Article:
Journal of the American Academy of Child and Adolescent Psychiatry. 1987. Jan;26(1):53-5.
NOTE: The children had only one week of the “Feingold Diet” followed by one week of a diet containing additives. As most Feingold parents can tell you, it takes more than a week just to begin to see a response to the Feingold Diet. And as already known (Egger 1985), some children even get worse for a few weeks before improving.
All the children had learning disorders, but only 18 were diagnosed with ADHD, and 17 were taking medication for it. They continued their (colored?) meds during the study. No mention is made of any effort to provide natural toothpaste, shampoo, etc. during the Feingold Diet week. The behavior of all children was recorded by a teacher operating a video for 4-minutes during each mealtime and these videos were rated for misbehavior by three people “blind to the respective diets the children were on.”
NOTE: The teacher doing the scanning was obviously not “blind” to the diet sequence. Since the raters could obviously see the food and condiments (or lack thereof) on the tables in the video, how could they possibly be “blind to the respective diets?” Even if two of the raters didn’t know anything about the study diets, the third one was the senior author of the study himself. He could not possibly have been “blind” to the diet seen on the tables.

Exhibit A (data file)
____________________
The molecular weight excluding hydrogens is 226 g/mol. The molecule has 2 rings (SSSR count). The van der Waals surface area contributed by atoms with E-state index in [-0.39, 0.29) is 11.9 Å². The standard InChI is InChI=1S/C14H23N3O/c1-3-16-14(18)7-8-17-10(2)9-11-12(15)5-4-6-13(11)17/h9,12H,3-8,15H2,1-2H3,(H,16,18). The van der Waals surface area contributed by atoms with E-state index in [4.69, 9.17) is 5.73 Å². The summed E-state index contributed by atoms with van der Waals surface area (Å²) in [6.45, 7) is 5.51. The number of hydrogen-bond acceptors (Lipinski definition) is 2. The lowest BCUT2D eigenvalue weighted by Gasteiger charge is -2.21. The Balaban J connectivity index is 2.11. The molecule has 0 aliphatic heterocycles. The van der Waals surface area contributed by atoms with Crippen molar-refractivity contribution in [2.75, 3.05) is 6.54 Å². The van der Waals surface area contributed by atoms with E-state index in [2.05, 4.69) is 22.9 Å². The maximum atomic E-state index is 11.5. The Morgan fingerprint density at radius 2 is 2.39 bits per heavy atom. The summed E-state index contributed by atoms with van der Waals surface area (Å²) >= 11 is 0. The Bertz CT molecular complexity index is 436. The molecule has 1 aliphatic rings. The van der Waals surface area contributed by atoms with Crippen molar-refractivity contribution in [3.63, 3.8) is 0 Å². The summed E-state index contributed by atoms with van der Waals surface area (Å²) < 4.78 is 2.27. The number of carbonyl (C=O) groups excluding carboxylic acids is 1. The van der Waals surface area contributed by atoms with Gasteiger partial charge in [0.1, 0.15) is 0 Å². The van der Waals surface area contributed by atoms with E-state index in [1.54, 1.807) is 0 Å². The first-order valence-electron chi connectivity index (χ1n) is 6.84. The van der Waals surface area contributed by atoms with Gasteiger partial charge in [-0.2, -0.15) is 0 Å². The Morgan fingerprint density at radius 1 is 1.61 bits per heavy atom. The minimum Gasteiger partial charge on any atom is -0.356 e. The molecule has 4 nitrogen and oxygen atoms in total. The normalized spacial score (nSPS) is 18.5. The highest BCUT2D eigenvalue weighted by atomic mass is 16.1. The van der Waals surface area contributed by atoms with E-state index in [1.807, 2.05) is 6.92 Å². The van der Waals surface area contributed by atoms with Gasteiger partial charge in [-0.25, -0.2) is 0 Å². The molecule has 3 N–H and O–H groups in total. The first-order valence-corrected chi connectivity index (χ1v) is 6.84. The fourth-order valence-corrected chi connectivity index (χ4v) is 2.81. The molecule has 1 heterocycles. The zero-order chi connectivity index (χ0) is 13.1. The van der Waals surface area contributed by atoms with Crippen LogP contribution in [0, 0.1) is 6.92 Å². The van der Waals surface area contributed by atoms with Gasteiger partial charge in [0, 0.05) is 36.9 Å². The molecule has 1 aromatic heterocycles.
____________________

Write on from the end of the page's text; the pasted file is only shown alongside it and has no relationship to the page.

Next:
NOTE: If the medication “worked” for the children outside camp, and on their normal diet, how would an additive in camp make any difference? What results could possibly have been expected?
One child on medication was sent home because he became “more boisterous” the second week …. his medication was blamed as being “inadequate.” The one child not on medication was sent home “for homesickness.” A third child (not ADHD) was sent home the second week for breaking rules.
NOTE: Why were none of these behaviors considered a possible reaction to the additives?
The children were not told that they were in a study or that they were on any special diet. The lack of condiments and candy during the “Feingold” week was explained to them as a delivery delay. No additive-free cookies, candy, snacks or desserts were provided.
QUOTE: (under Results) “The children were not happy with the Feingold Diet.”
NOTE: How not surprising.
QUOTE: “The authors conclude that the Feingold Diet has no beneficial effect on most children with learning disorders, or on hyperkinetic children taking medication.”